2nd Annual Yemassee Journal Chapbook Contest
Winner: chronicle the body by Martina “Mick” Powell
Chapbook judge Aaron Coleman had this to say about the piece:
“singing the song of soft knowing/screaming the song a soft rosary”
Urgent music and breathtaking self-reflection spill from chronicle the body. These poems remind me of the way strength, insight, and vulnerability converge in Lucille Clifton’s lines: “born in babylon/both nonwhite and woman/what did i see to be except myself?” I’m also reminded of all the ways we must work to remember the simple miracle of our bodies, their wounds and healing, in a world that so often refuses to see the body’s – in particular: black women’s bodies’ – trials and complexities. But chronicle the body lives and sings in the midst of our American mess, crafting its own rituals and music:
“i remember my body a bright kitchen, all sugar. jag. sweet milk. papaya and lime. basil leaf. slow fire, the smell of it. i remember my body a dancing thing.”
These poems radiate with multiple valences of meaning. The title’s subtle phrasing, how “chronicle” works interchangeably as verb and noun, urges us – challenges us – to record the stories of the body in one sense and, in another, implies that the body itself is a chronicle: one lit with wild survival, joy, pain, and unpredictable growth.
I’m most impressed by the range of voices that this poet inhabits in her series of prose poems, “Candy Girls” set in 1961, 1988, and 2011. Each is a matrix of empathy and imagination that embodies and vivifies intersections of adolescence, pop culture, and racial and sexual violence…I know, as a man, that these poems have changed me, opened me. Especially in our current moment of unmasking dangerous facades of masculinity, I’m grateful for the brilliant courage we witness here. chronicle the body is a collage of the sacred, mundane, familial, and existential; together, these images, emotions, and stories thrive as one ecstatic whole.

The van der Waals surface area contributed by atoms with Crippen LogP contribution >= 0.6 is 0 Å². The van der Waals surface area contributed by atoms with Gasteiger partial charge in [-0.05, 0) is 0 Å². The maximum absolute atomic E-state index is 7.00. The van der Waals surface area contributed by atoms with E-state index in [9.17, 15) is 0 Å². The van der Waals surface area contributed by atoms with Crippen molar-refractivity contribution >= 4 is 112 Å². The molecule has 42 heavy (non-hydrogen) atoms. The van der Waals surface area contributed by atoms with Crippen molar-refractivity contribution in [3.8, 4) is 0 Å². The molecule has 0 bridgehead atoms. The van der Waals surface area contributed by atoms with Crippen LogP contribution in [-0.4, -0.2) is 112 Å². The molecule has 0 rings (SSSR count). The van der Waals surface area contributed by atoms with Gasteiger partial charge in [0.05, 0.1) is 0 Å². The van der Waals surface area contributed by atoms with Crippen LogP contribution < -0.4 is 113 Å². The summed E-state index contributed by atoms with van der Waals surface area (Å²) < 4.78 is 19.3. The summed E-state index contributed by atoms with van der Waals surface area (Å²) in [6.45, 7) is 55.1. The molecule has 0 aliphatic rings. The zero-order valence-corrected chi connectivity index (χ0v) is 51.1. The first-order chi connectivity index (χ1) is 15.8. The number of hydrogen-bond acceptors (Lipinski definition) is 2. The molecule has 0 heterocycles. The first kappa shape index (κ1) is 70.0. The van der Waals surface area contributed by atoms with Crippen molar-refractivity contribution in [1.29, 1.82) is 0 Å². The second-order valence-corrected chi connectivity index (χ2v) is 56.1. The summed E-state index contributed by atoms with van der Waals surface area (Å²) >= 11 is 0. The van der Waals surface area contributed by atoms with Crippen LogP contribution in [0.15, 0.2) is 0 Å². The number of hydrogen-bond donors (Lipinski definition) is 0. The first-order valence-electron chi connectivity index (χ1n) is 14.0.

I also want to congratulate all the finalists – it was so hard to narrow this down to three runners up – because there were stunning, urgent poems in all ten collections (keep writing and keep submitting!). But chronicle the body’s time has come— as both testament and challenge, this is a book we need.
Mick Powell (she/her) is a queer black Cape Verdean femme feminist poet. She is currently an MFA candidate in Poetry at Southern Connecticut State University. Her work has been published or is forthcoming in Apogee Journal, Winter Tangerine, The Feminist Wire, and elsewhere. She is a notorious movie-talker who also enjoys talking about Beyoncé, baked goods, bodies, and how much she loves the people she loves.
Finalists: Monkey Was Here by Jasmine An, A Tranny Walks Into a Bar by Mica Woods, Deus Ex Nigrum by Jasmine Reid
Semi-Finalists (selected by our editors): Lemon Effigies (withdrawn) by Zaina Alsous, Week/End by Sarah Duncan, & Bless by Mara Adamitz Scrupe, Grog Blossoms by Kelly Dulaney, Faces that Fled the Wind by Alycia Pirmohamed, Songs of Brujería by Amanda Galvan Huynh, Bad Beach by Harry Goldkamp